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With the social distancing precautions that are now upon us, we at The Well-Life Centre are pleased to offer “Remote Therapy” to help meet your health care needs.

As part of our “Remote Therapy” program, we now offer TeleRehab—a multimedia approach to delivering physiotherapy services remotely. From the safety of your own home, you can now access Physiotherapy remotely using telecommunication technologies (video chat, email, phone, etc.). This will allow us to connect with you to collaborate over your healthcare plan.

Benefits of TeleRehab:

  • Saves patients time and money.
  • More flexibility in scheduling appointments.
  • Eliminates geographic, transportation and physical distancing barriers.
  • Observing a patient performing exercise in their own environment enables the practitioner to better personalize a program specific to each patient’s space and equipment availability.
  • Convenient for those who do not live close to the clinic.
  • Safe, effective treatment method for immunocompromised individuals.

While TeleRehab does not replace in-person appointments, it allows us to maximize what we can do in the current situation and can be a useful tool for all moving forward.

We have partnered with Phzio to provide virtual Physiotherapy and Chiropractic services. Phzio is a simple, easy-to-use platform that is HIPPA compliant. Take a look to see what a TeleRehab session can look like:


Commonly Asked Questions about TeleRehab:

What is the difference between Virtual Care, Telehealth and TeleRehab?

For the most part, all these terms means the same thing. Virtual Care and Telehealth are umbrella terms for remote healthcare, while TeleRehab is specific to physiotherapy.

What is TeleRehab?

TeleRehab specifically refers to the delivery of physiotherapy remotely, including all aspects of patient care including assessment and diagnosis, treatment, maintenance, consultation, education, training and injury prevention.

How does it work?

The most common method for TeleRehab is videoconferencing (Zoom, FaceTime, etc.), but can also include email, phone calls and apps.

Is it appropriate for everyone?

During the initial consultation, the patient and physiotherapist will jointly decide if TeleRehab is appropriate. Physiotherapists have a duty to the patient to disclose if they feel the patient is not suitable for remote therapy.

Is it covered by my benefits/ extended health insurance?

Most major extended health benefits plans, such as SunLife and Manulife cover TeleRehab. Coverage is dependent on the plan you have, so it is advised to check with your provider to determine the coverage.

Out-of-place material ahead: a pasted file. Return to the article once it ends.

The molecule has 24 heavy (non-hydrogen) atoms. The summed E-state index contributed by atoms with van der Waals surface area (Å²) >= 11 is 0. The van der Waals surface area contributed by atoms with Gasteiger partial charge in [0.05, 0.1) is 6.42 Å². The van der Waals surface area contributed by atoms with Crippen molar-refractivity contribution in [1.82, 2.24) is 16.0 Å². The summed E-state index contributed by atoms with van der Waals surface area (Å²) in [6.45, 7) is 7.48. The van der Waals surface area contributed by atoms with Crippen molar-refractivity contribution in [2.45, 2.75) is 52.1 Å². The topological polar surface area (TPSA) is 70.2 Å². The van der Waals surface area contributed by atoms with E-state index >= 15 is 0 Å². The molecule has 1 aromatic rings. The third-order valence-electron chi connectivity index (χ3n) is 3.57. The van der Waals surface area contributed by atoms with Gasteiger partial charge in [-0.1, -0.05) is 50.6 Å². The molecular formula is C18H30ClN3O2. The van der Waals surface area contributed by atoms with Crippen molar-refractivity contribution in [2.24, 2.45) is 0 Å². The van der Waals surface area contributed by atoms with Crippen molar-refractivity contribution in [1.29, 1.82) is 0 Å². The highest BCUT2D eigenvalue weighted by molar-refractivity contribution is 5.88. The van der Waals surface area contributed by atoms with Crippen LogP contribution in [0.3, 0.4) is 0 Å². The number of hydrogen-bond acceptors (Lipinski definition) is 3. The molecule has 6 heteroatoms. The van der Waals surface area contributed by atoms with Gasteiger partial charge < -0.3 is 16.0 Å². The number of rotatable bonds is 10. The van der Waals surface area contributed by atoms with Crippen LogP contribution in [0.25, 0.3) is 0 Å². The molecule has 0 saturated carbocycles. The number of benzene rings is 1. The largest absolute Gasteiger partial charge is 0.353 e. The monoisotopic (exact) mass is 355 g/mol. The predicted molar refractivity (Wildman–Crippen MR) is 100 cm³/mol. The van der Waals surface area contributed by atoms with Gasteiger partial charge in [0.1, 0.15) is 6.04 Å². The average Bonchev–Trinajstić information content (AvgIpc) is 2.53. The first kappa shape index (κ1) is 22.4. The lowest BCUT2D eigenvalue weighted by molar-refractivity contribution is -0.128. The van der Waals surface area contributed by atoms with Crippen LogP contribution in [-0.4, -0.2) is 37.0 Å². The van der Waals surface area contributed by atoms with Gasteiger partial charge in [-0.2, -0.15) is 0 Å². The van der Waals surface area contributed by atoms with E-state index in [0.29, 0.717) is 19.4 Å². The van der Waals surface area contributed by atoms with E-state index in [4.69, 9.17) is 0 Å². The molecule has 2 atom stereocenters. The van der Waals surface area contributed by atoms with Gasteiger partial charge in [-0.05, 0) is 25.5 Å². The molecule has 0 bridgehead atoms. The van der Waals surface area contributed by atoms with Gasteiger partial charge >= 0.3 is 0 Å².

What do I need?

For most appointments:
• A webcam is needed for the video chat—either on a computer, laptop, tablet or smartphone.
• A quiet, private room that has strong internet connection.
• Clothing that is suitable for a Physiotherapy appointment.

Is TeleRehab effective?

There have been many research studies over the past 10 years looking at the effectiveness of remote therapy/TeleRehab, they have shown that diagnostic accuracy, functional results and patient satisfaction to be comparable to traditional face-to-face therapy (Russell T. 2011, Cottrell M.A, 2018 & Owuso-Akyaw K.A., 2019).

The Last Thing You Need to Know About TeleRehab:

Not every person or every condition is perfectly suited to TeleRehab. However, the risk of COVID-19 transmission in most cases outweighs the benefits of in-clinic manual therapy. This is the most effective way for us to continue supporting your rehabilitation and health goals despite the restrictions currently in place.

We provide evidence-based and highly effective care. This means we use techniques that have been shown, in research studies, to be effective. If you’re still not sure this is an effective form of therapy, Take a few minutes to review the research studies yourself. We’ve listed them here for you.

Mbada, C., Olaoye, M., Ayanniyi, O., Johnson, O., Odole, A., & Dada, O. (2017). Comparative Efficacy of Clinic-Based and Telerehabilitation Application of Mckenzie Therapy in Low-Back Pain. Archives of Physical Medicine and Rehabilitation, 98(10), e46-e47.

Azma, K., RezaSoltani, Z., Rezaeimoghaddam, F., Dadarkhah, A., & Mohsenolhosseini, S. (2018). Efficacy of tele-rehabilitation compared with office-based physical therapy in patients with knee osteoarthritis: a randomized clinical trial. Journal of telemedicine and telecare, 24(8), 560-565.

Mani, S., Sharma, S., & Singh, D. K. (2019). Concurrent validity and reliability of telerehabilitation-based physiotherapy assessment of cervical spine in adults with non-specific neck pain. Journal of telemedicine and telecare, 1357633X19861802.

Cottrell, M. A., Galea, O. A., O’Leary, S. P., Hill, A. J., & Russell, T. G. (2017). Real-time telerehabilitation for the treatment of musculoskeletal conditions is effective and comparable to standard practice: a systematic review and meta-analysis. Clinical rehabilitation, 31(5), 625-638.

Nelson, M., Bourke, M., Crossley, K., & Russell, T. (2020). Telerehabilitation is non-inferior to usual care following total hip replacement—a randomized controlled non-inferiority trial. Physiotherapy, 107, 19-27.

As part of the Remote Therapy program, we will be rolling out different initiatives to help support you during these times. We are trying to foster a more collaborative approach and would love your input and feedback.

“Coming together is a beginning. Keeping together is a process. Working together is success.” ~ Henry Ford